International political theory meets international public policy

Christian Barry*

*Corresponding author for this work

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    Abstract

    Abstract and Keywords How should International Political Theory (IPT) relate to public policy? Should theorists aspire for their work to be policy-relevant, and if so in what sense? When can we legitimately criticize a theory for failing to be relevant to practice? In this chapter, I argue that it counts heavily against a theory if it is not precise enough to guide policy and reform given certain empirical assumptions, but that theorists should be very cautious when engaging with questions of policy and institutional design. Some principles of IPT can be criticized for being insufficiently precise, but a degree of abstraction from concrete policy recommendations is a virtue, rather than a vice, of IPT. I discuss this issue with reference to John Rawlss principle of a duty of assistance. Keywords: theory and practice, policy advice, non-ideal theory, Rawlss Law of Peoples, duties to assist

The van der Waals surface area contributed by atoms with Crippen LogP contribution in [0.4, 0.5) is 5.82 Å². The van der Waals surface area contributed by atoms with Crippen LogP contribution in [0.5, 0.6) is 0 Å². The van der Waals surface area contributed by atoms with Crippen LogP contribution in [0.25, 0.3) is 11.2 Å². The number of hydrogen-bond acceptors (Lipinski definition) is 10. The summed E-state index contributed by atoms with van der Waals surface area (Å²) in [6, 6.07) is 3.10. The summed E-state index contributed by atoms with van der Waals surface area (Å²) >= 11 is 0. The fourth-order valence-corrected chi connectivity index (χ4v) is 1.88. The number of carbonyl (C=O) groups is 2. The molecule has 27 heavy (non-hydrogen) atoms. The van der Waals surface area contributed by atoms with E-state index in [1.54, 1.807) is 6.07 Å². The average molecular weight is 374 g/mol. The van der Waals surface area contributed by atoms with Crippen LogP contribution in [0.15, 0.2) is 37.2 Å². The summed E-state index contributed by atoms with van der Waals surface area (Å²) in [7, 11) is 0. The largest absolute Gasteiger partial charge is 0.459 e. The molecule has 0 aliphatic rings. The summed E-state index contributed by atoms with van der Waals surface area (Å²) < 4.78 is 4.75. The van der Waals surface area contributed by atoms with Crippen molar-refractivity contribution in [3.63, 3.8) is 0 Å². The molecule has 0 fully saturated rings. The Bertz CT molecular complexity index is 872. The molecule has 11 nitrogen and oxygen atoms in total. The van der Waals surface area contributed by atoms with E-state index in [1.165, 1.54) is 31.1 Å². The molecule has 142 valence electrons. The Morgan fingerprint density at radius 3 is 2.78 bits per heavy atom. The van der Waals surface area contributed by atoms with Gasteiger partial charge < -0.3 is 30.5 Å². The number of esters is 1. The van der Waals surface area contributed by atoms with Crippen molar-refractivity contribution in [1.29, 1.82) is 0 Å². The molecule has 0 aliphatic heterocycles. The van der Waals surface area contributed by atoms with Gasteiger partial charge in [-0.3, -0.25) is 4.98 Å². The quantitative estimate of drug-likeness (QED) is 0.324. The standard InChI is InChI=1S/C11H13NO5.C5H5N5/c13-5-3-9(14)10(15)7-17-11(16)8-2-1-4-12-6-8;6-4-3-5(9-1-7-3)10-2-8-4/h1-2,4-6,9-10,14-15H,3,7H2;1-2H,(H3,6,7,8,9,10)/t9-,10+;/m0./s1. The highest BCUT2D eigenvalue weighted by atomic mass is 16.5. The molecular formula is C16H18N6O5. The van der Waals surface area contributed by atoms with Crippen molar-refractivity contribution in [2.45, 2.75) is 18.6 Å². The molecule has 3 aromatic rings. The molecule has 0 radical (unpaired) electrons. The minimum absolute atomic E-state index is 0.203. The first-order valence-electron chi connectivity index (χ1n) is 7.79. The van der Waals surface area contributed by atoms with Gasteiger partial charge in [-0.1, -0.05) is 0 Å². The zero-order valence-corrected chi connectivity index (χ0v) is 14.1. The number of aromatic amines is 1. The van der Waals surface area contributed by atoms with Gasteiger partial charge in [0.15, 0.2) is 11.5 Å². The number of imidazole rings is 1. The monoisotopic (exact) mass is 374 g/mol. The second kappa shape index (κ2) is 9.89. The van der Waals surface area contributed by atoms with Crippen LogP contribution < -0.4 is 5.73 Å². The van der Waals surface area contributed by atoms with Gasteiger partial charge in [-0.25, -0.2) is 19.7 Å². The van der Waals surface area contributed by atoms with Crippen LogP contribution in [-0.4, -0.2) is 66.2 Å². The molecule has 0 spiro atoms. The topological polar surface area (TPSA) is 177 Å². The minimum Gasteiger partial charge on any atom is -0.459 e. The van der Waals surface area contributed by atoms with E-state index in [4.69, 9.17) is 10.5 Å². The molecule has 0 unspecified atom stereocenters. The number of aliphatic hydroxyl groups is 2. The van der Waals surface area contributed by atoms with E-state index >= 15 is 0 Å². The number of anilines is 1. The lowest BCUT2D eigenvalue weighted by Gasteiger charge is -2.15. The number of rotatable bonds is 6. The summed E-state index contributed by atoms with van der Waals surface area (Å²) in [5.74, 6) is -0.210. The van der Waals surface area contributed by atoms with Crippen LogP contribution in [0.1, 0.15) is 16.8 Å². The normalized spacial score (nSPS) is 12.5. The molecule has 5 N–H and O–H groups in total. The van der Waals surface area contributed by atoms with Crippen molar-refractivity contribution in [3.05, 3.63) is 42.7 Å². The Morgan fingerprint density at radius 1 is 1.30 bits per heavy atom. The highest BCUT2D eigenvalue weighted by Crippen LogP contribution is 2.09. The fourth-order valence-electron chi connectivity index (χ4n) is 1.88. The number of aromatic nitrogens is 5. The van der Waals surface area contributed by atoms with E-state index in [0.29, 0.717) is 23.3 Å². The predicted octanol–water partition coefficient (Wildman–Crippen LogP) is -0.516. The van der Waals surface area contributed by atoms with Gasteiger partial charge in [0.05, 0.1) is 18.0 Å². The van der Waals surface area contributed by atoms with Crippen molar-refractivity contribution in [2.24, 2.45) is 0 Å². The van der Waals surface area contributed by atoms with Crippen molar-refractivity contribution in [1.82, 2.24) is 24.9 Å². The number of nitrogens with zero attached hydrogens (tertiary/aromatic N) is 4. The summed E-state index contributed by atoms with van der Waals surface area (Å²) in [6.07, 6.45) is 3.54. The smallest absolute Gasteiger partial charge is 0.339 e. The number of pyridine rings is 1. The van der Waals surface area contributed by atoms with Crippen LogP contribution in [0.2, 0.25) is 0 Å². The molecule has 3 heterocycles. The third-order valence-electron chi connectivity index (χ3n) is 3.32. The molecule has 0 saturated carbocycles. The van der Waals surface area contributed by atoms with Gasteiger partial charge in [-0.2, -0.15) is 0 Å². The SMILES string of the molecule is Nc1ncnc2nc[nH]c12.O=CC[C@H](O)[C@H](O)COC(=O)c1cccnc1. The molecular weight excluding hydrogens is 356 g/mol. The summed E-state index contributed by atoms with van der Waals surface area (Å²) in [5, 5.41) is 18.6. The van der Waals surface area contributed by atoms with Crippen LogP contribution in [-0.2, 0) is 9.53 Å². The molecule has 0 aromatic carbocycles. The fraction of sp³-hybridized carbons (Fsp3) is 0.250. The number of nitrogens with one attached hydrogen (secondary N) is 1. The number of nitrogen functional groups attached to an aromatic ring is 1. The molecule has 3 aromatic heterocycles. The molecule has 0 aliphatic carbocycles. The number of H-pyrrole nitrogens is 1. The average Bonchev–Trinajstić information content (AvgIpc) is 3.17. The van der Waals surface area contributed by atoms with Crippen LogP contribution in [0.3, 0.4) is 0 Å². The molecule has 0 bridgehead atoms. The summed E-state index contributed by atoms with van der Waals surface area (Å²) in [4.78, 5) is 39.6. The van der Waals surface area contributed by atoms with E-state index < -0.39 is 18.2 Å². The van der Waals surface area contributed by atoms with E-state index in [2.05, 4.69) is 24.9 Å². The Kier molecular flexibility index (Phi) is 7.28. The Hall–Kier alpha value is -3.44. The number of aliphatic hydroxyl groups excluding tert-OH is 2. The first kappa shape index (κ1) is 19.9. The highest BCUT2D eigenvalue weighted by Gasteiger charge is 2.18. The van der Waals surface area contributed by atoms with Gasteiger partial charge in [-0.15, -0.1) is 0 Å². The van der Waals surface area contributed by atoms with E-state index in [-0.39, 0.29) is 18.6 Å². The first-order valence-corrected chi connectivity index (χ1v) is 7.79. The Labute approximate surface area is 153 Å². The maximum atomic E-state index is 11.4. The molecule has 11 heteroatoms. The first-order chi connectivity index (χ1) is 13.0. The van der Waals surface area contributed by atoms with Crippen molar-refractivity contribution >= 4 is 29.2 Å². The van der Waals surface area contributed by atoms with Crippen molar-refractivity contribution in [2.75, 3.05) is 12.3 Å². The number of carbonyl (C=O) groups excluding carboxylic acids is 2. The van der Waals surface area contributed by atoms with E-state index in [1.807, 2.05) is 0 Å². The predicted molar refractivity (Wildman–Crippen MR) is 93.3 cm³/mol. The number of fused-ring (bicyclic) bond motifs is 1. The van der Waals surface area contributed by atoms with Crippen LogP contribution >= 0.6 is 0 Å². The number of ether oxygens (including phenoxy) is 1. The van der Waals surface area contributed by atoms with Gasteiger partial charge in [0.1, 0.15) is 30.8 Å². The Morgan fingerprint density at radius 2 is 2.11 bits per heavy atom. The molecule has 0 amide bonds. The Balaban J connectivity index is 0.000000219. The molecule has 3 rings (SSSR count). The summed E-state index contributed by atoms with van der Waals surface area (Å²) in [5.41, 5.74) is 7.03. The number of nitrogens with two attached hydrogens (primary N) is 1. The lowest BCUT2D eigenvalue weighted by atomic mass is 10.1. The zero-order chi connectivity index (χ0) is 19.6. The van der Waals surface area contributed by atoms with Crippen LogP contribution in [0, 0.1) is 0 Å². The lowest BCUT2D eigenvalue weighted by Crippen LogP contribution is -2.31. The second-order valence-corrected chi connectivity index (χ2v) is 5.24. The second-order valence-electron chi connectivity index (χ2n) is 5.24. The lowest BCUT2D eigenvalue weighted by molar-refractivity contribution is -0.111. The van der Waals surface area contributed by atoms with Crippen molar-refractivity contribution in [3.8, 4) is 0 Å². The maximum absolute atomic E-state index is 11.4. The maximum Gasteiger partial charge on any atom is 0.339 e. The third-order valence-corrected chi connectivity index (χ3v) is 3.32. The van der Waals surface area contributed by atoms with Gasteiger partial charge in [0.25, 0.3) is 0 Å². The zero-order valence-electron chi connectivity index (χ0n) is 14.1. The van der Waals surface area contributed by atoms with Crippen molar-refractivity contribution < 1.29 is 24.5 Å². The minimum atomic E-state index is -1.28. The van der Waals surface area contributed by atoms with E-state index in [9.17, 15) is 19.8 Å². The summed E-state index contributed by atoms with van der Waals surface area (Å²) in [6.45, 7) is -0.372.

Original languageEnglish
    Title of host publicationThe Oxford Handbook of International Political Theory
    PublisherOxford University Press
    Pages481-494
    Number of pages14
    ISBN (Print)9780198746928
    DOIs
    Publication statusPublished - 5 Apr 2018

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